AffiliationUniv Arizona, Tree Ring Res Lab
Univ Arizona, Sch Nat Resources & Environm
MetadataShow full item record
PublisherFRONTIERS MEDIA SA
CitationFalk DA, Watts AC and Thode AE (2019) Scaling Ecological Resilience. Front. Ecol. Evol. 7:275. doi: 10.3389/fevo.2019.00275
RightsCopyright © 2019 Falk, Watts and Thode. This is an open-access article distributed under the terms of the Creative Commons Attribution License (CC BY).
Collection InformationThis item from the UA Faculty Publications collection is made available by the University of Arizona with support from the University of Arizona Libraries. If you have questions, please contact us at email@example.com.
AbstractRapid climate change and altered disturbance regimes represent increasing stressors to the stability of existing ecosystems. Resilience is a widely used framework for post-disturbance response, but resilient responses are emergent properties resulting from component processes of persistence, recovery, and reorganization, with different mechanisms at work in each mode. We present a model of scaled resilience, which allows resilience to be decomposed across scales of space, time, and levels of biological organization. Using case examples of post-fire resilience in dry conifer forests of interior western North America, we illustrate the increased clarity gained by separating scale-dependent mechanisms of persistence, recovery, and reorganization. We conclude by describing how the scaled resilience framework can be applied in land and fire management by distinguishing relevant management actions before, during, and after wildfire.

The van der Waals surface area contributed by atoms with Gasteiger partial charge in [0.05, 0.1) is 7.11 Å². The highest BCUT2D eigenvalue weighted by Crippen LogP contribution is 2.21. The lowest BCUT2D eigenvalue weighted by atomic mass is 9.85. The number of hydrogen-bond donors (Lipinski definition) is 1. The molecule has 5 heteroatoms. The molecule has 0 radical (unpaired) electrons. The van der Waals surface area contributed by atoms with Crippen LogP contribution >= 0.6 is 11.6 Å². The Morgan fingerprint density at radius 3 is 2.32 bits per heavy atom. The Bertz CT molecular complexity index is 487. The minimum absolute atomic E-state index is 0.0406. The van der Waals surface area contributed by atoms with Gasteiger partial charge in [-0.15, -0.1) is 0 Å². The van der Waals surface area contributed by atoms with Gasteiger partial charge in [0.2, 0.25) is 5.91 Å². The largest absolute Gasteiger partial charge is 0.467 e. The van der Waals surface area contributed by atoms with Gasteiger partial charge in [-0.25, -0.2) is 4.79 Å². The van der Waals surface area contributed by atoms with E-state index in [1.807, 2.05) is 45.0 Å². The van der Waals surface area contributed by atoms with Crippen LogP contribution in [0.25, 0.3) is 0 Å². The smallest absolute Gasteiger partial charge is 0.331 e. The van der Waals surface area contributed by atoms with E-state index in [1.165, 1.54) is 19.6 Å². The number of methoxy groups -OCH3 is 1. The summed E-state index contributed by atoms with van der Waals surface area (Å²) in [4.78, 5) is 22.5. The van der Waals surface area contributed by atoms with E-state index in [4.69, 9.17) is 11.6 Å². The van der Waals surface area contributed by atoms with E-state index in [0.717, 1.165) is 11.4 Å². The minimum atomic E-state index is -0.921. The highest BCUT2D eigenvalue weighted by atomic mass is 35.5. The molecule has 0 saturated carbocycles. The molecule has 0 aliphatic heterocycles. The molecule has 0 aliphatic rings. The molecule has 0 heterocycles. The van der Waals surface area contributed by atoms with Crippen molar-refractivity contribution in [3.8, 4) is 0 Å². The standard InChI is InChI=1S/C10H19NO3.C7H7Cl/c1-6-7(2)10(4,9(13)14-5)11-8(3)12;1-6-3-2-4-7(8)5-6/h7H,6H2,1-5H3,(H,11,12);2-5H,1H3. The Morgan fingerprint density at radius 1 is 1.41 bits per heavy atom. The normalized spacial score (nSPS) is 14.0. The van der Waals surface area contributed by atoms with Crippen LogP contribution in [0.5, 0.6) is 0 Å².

NoteOpen access journal
VersionFinal published version
SponsorsSouthwest Fire Science Consortium in Tucson, AZ [09-S-04-13]; University of Arizona Water, Environmental, and Energy (WEES) Initiative; Arizona Technology and Research Initiative Fund (TRIF); University of Arizona Udall Center in Public Policy
Except where otherwise noted, this item's license is described as Copyright © 2019 Falk, Watts and Thode. This is an open-access article distributed under the terms of the Creative Commons Attribution License (CC BY).